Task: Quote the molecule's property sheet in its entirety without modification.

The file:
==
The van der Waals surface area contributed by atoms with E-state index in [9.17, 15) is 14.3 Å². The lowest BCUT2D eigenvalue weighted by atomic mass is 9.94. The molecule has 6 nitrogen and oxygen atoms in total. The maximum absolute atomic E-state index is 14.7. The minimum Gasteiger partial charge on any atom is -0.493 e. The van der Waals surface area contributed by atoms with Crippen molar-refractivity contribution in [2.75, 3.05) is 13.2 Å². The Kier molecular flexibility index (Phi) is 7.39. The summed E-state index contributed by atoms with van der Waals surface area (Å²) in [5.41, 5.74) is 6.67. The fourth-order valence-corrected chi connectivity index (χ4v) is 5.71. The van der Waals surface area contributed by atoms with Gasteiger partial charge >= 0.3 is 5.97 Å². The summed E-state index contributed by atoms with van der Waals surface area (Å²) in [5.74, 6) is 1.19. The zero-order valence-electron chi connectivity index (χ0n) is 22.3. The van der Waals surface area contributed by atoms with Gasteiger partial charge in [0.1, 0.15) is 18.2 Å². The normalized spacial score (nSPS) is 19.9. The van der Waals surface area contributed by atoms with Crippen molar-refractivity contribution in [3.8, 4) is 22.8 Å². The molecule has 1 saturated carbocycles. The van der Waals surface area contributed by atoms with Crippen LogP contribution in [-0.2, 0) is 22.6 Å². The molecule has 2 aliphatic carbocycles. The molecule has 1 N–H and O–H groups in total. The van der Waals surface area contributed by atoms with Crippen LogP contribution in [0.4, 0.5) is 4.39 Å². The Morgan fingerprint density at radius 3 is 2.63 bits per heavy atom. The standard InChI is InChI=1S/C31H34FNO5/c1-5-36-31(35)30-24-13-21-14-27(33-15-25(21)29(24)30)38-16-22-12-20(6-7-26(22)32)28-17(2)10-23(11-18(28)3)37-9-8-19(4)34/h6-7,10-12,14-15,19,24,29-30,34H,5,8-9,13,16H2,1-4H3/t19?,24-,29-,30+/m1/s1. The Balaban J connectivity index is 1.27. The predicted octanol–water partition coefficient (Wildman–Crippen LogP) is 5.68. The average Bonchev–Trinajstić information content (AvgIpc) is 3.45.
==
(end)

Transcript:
The van der Waals surface area contributed by atoms with E-state index in [9.17, 15) is 14.3 Å². The lowest BCUT2D eigenvalue weighted by atomic mass is 9.94. The molecule has 6 nitrogen and oxygen atoms in total. The maximum absolute atomic E-state index is 14.7. The minimum Gasteiger partial charge on any atom is -0.493 e. The van der Waals surface area contributed by atoms with Crippen molar-refractivity contribution in [2.75, 3.05) is 13.2 Å². The Kier molecular flexibility index (Phi) is 7.39. The summed E-state index contributed by atoms with van der Waals surface area (Å²) in [5.41, 5.74) is 6.67. The fourth-order valence-corrected chi connectivity index (χ4v) is 5.71. The van der Waals surface area contributed by atoms with Gasteiger partial charge >= 0.3 is 5.97 Å². The summed E-state index contributed by atoms with van der Waals surface area (Å²) in [5.74, 6) is 1.19. The zero-order valence-electron chi connectivity index (χ0n) is 22.3. The van der Waals surface area contributed by atoms with Gasteiger partial charge in [0.1, 0.15) is 18.2 Å². The normalized spacial score (nSPS) is 19.9. The van der Waals surface area contributed by atoms with Crippen molar-refractivity contribution in [3.8, 4) is 22.8 Å². The molecule has 1 saturated carbocycles. The van der Waals surface area contributed by atoms with Crippen LogP contribution in [-0.2, 0) is 22.6 Å². The molecule has 2 aliphatic carbocycles. The molecule has 1 N–H and O–H groups in total. The van der Waals surface area contributed by atoms with Crippen LogP contribution in [0.4, 0.5) is 4.39 Å². The Morgan fingerprint density at radius 3 is 2.63 bits per heavy atom. The standard InChI is InChI=1S/C31H34FNO5/c1-5-36-31(35)30-24-13-21-14-27(33-15-25(21)29(24)30)38-16-22-12-20(6-7-26(22)32)28-17(2)10-23(11-18(28)3)37-9-8-19(4)34/h6-7,10-12,14-15,19,24,29-30,34H,5,8-9,13,16H2,1-4H3/t19?,24-,29-,30+/m1/s1. The Balaban J connectivity index is 1.27. The predicted octanol–water partition coefficient (Wildman–Crippen LogP) is 5.68. The average Bonchev–Trinajstić information content (AvgIpc) is 3.45.